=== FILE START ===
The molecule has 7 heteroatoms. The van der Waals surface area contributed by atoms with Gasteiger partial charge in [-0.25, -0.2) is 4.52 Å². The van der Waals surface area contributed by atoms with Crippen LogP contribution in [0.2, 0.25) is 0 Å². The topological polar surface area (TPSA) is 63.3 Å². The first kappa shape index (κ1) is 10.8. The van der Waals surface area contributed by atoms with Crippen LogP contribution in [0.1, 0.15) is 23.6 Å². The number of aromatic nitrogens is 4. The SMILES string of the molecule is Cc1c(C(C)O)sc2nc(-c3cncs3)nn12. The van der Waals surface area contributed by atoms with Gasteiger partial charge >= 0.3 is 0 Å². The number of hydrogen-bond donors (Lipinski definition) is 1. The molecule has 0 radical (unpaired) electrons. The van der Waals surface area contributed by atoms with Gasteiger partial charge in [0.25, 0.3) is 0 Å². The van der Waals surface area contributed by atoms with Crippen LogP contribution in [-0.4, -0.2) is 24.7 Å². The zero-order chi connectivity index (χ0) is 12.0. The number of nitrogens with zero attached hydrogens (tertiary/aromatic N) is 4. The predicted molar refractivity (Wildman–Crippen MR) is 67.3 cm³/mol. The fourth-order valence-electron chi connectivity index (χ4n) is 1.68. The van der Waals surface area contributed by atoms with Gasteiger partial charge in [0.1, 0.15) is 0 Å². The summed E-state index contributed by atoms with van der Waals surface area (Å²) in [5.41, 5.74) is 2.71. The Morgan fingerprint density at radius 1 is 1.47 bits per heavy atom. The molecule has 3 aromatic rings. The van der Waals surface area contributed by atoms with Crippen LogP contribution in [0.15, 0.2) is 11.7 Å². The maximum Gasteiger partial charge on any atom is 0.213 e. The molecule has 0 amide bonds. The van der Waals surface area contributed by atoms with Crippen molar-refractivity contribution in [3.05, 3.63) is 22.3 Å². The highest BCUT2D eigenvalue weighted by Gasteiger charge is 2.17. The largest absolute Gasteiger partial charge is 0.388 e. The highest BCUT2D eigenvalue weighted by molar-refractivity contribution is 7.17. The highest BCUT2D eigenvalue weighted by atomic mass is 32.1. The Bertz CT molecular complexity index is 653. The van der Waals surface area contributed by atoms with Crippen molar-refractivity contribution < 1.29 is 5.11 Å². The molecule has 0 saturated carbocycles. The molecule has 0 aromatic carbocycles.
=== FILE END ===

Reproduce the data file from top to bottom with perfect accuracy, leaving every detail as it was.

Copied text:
The molecule has 7 heteroatoms. The van der Waals surface area contributed by atoms with Gasteiger partial charge in [-0.25, -0.2) is 4.52 Å². The van der Waals surface area contributed by atoms with Crippen LogP contribution in [0.2, 0.25) is 0 Å². The topological polar surface area (TPSA) is 63.3 Å². The first kappa shape index (κ1) is 10.8. The van der Waals surface area contributed by atoms with Crippen LogP contribution in [0.1, 0.15) is 23.6 Å². The number of aromatic nitrogens is 4. The SMILES string of the molecule is Cc1c(C(C)O)sc2nc(-c3cncs3)nn12. The van der Waals surface area contributed by atoms with Gasteiger partial charge >= 0.3 is 0 Å². The number of hydrogen-bond donors (Lipinski definition) is 1. The molecule has 0 radical (unpaired) electrons. The van der Waals surface area contributed by atoms with Gasteiger partial charge in [0.25, 0.3) is 0 Å². The van der Waals surface area contributed by atoms with Crippen LogP contribution in [-0.4, -0.2) is 24.7 Å². The zero-order chi connectivity index (χ0) is 12.0. The number of nitrogens with zero attached hydrogens (tertiary/aromatic N) is 4. The predicted molar refractivity (Wildman–Crippen MR) is 67.3 cm³/mol. The fourth-order valence-electron chi connectivity index (χ4n) is 1.68. The van der Waals surface area contributed by atoms with Gasteiger partial charge in [0.1, 0.15) is 0 Å². The summed E-state index contributed by atoms with van der Waals surface area (Å²) in [5.41, 5.74) is 2.71. The Morgan fingerprint density at radius 1 is 1.47 bits per heavy atom. The molecule has 3 aromatic rings. The van der Waals surface area contributed by atoms with Crippen LogP contribution in [0.15, 0.2) is 11.7 Å². The maximum Gasteiger partial charge on any atom is 0.213 e. The molecule has 0 amide bonds. The van der Waals surface area contributed by atoms with Crippen molar-refractivity contribution in [3.05, 3.63) is 22.3 Å². The highest BCUT2D eigenvalue weighted by Gasteiger charge is 2.17. The largest absolute Gasteiger partial charge is 0.388 e. The highest BCUT2D eigenvalue weighted by molar-refractivity contribution is 7.17. The highest BCUT2D eigenvalue weighted by atomic mass is 32.1. The Bertz CT molecular complexity index is 653. The van der Waals surface area contributed by atoms with Crippen molar-refractivity contribution < 1.29 is 5.11 Å². The molecule has 0 saturated carbocycles. The molecule has 0 aromatic carbocycles.